6. LED Light: Light in the tip helps illuminate in dark working areas.

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What are Volts, Amps, and Watts?

Voltage calculations

Volts (V) measure the force (strength) of electricity

Voltage = wattage / amperage

Average US Household is 110-120 volt service

Amperage calculations

Amps measure the amount of electricity used

250 Mini 2.5 volt bulbs = 1 amp

Wattage / Voltage = Amperage

The average outlet in a US home are 15 or 20 amps

Wattage calculations

Wattage is the best way to tell you how many sets of Christmas lights you can connect end to end.

Watts measure the work electricity does per second.

Amps x voltage = wattage


# of bulbs x bulb wattage = total wattage

How many volts, amps, and watts are in incandescent mini light sets?

35-light Mini Set = 120 V, .12 amps, 14.4 watts

50-light Mini Set = 120 V, .17 amps, 20.4 watts

100-light Mini Set = 120 V, .34 amps, 40.8 watts

NOTE: The average outlet in a home has 20 amp service.

NOTE: Voltage is never more than 120 V for these light sets. The standard house service is usually 120 and is the industry standard for most mini light sets and complies with UL testing. We list bulb voltage to ensure consumers use the correct replacement bulbs.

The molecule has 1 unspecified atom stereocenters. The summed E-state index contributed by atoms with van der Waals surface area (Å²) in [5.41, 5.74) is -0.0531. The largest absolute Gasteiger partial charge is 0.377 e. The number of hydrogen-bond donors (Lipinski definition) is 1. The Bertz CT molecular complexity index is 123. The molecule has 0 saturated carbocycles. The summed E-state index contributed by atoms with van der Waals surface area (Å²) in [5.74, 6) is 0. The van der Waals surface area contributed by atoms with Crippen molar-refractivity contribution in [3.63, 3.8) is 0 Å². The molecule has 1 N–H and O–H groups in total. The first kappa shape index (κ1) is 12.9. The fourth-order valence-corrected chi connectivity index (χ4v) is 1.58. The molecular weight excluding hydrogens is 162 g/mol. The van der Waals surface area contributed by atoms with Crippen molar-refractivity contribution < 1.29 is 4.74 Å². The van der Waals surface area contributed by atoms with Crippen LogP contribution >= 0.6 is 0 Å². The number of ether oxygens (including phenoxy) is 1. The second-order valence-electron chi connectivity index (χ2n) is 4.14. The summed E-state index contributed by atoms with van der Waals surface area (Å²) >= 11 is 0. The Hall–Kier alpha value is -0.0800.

What Type of Fuse Does My Light Set Use?

It is always best to check the packaging or labels to find out what type of fuses your Christmas light set or Christmas tree uses.

Extension Cord Tips

Extension cords come in all shapes and sizes. However, it is wise to be as careful as possible in selecting the best one for your purposes. Some extension cords are meant for indoor use only, which the packaging may not clearly state. Check the sticker on the cord itself for more accurate information.

Extension Cord

Additionally, it is important to note ahead of time the amount of electricity your extension cord can handle. If you plan to have heavy-duty lighting, or large numbers of connected devices, you will need a heavy-duty cord. In this case, both the length and gauge are important. The higher the gauge, the thinner the wire or cord, and the less amperage it can safely handle. Also, the longer a wire becomes, the less amperage it can hold as well, so always use the shortest possible extension cords you can if you are doing large-scale lighting.

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The Difference Between Standard and Commercial Christmas Lights

Generally, standard lights have a thinner, lighter wire connecting them. They are slightly less hardy and resistant to damage, and in general have a lower limit for the number of bulbs you can connect end to end.

Commercial lights are made to meet specifications set by professional decorators. They are tougher and a bit bulkier than residential lights. Some are made in a sealed single-cast construction, so the bulbs cannot be removed. Although they cannot be replaced in this case, they are sealed to the point that they could be submerged in water without ill effect (we do not recommend this, of course).